Poor Barack Obama.
For him, campaigning is “fun.” But for the last few months, almost nobody has wanted to play with him.
He was only invited to campaign for one Democrat running for the U.S. Senate, and that was for a candidate with an insurmountable lead. (Gary Peters in Michigan.)
His public schedule through Tuesday showed that he hadn’t made a public appearance since last Friday. He was conspicuously absent in the days leading up to, and including, Election Day.
After all, at every turn he hurt them by linking them to him and his policies, and therefore to his unpopularity. It was as if he couldn’t help himself in making the election about him despite the old saw that “all politics is local.” Democrats wish it had been more true this year.
In a generic way, he tied the “political millstone” to Democrats across the country a month ago when he said, “I am not on the ballot this fall.… But make no mistake: These policies are on the ballot. Every single one of them.”
And two weeks ago, when asked why he wasn’t being invited to campaign for Democratic Senate hopefuls, Obama suggested that his presence would boost GOP turnout but added helpfully (to Republicans, that is), “The bottom line is, though, these are all folks who vote with me; they have supported my agenda in Congress.… These are folks who are strong allies and supporters of me, and I tell them, I said, ‘You know what, you do what you need to do to win.’”
As if “my supporters are not just bad on policy, but they’re liars, too” is a winning political message.
In a specific way in a critical race, the president torpedoed Georgia’s Democratic Senate candidate during a recent telephone interview by saying, “If Michelle Nunn wins, that means that Democrats keep control of the Senate.” I can just imagine Nunn’s reaction: With friends like Obama, who needs Republicans campaigning against me?
The problem, as everybody now knows, is that President Obama is all about fun. He loves his golf (even hitting the links a few minutes after discussing the beheading of an American by ISIS). He’s played over 200 rounds so far during his presidency. He loves being the center of attention in Hollywood and Manhattan, fêted by Gwyneth Paltrow and Sarah Jessica Parker and Barbra Streisand and Jeffrey Katzenberg, surrounded by adoring throngs, while basking in his power to open liberals’ checkbooks.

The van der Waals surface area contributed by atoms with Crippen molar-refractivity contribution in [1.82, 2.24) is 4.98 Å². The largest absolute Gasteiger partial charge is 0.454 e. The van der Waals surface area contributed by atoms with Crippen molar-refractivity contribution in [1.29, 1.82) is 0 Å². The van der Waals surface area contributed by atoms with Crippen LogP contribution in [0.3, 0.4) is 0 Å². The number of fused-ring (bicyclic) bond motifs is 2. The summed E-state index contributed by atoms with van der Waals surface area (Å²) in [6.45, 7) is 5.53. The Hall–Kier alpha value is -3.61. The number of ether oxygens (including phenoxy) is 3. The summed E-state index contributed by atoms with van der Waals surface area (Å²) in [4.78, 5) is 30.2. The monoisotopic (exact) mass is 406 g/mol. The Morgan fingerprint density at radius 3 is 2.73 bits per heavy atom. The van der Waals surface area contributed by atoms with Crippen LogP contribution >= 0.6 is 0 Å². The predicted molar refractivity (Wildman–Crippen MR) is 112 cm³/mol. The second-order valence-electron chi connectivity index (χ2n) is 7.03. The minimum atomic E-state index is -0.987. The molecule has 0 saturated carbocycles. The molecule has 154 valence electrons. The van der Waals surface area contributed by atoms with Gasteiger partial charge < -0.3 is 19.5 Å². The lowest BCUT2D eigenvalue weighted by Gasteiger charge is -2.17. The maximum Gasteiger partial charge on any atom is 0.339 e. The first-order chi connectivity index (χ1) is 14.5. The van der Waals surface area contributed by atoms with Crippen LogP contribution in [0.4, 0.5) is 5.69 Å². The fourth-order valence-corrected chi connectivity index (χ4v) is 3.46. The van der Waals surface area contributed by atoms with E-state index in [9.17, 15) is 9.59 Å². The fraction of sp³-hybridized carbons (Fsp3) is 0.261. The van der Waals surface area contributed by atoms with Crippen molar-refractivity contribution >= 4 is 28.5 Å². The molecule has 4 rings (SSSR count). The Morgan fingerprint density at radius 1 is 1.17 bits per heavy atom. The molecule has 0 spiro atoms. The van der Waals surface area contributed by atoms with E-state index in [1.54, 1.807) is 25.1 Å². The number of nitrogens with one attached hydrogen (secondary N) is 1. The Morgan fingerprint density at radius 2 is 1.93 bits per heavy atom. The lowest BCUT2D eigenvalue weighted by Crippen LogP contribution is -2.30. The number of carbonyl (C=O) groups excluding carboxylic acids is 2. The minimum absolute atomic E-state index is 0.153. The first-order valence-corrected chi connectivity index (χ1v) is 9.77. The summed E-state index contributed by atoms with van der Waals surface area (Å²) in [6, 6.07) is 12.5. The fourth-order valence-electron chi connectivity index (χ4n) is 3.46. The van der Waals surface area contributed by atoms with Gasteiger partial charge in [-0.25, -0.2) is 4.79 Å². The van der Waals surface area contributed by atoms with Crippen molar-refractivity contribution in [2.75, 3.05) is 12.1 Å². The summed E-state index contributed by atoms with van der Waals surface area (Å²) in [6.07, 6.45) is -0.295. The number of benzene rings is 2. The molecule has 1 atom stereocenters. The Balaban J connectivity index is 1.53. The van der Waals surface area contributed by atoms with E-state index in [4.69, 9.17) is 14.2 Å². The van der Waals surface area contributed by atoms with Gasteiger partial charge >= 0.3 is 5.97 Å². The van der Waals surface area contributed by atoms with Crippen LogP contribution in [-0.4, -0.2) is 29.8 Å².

Unfortunately, for him and for us, he is the president of the United States, not of Toastmasters International or even of the Fort Belvoir golf course. And the presidency happens to be a job that requires actual work, preferably with focus and competence of which the public now understands he has neither.
He wants all credit but will shoulder no blame, even in demonstrable failure. He demands obedience but offers no hand of friendship or assistance, even to those within his own party. His unwillingness to support allies or punish enemies extends perilously into foreign policy, as leaders in Tel Aviv and Tehran know all too well.
Because, didn’t you know, Barack is all about Barack. The rest of you Democrats are bit players, extras, add-ons, in the feature presentation that is The One. And he demands not only the Oscar for Best Actor — to go along with his undeserved Nobel Peace Prize — but also for Best Director, Best Screenplay, and Best Stupid Golf Leg Move. You, his supporter at the ballot box or in Congress or the fawning media, are lucky just to be able to say His name.
Democrats realize it now — that, as with another former community organizer named Jim Jones, followers are expendable — but it’s too late for them despite Harry Reid’s best efforts to shield them from tough votes and cast Republicans as obstructionists when Reid himself is the source of American electoral constipation.
Poor Barack. He was kept away from every important race and most unimportant ones. How hard that must be for a man with an ego so large that it makes most Hollywood movie stars look modest.
How frustrating for someone who embodies the clinical definition of narcissism, including “Those with narcissistic personality disorder believe that they’re superior to others and have little regard for other people’s feelings. But behind this mask of ultra-confidence lies a fragile self-esteem, vulnerable to the slightest criticism.”
How difficult for a man whose every speech is replete with first person pronouns.
How unacceptable for the candidate whose nomination was to presage the end of every ill from poverty to rising seas. (Seriously, was that not the most politically narcissistic comment since “L’État, c’est moi”?)
How humiliating for the Democrats’ hopey-changey rock star, now not even fit to be a roadie for the warm-up band.
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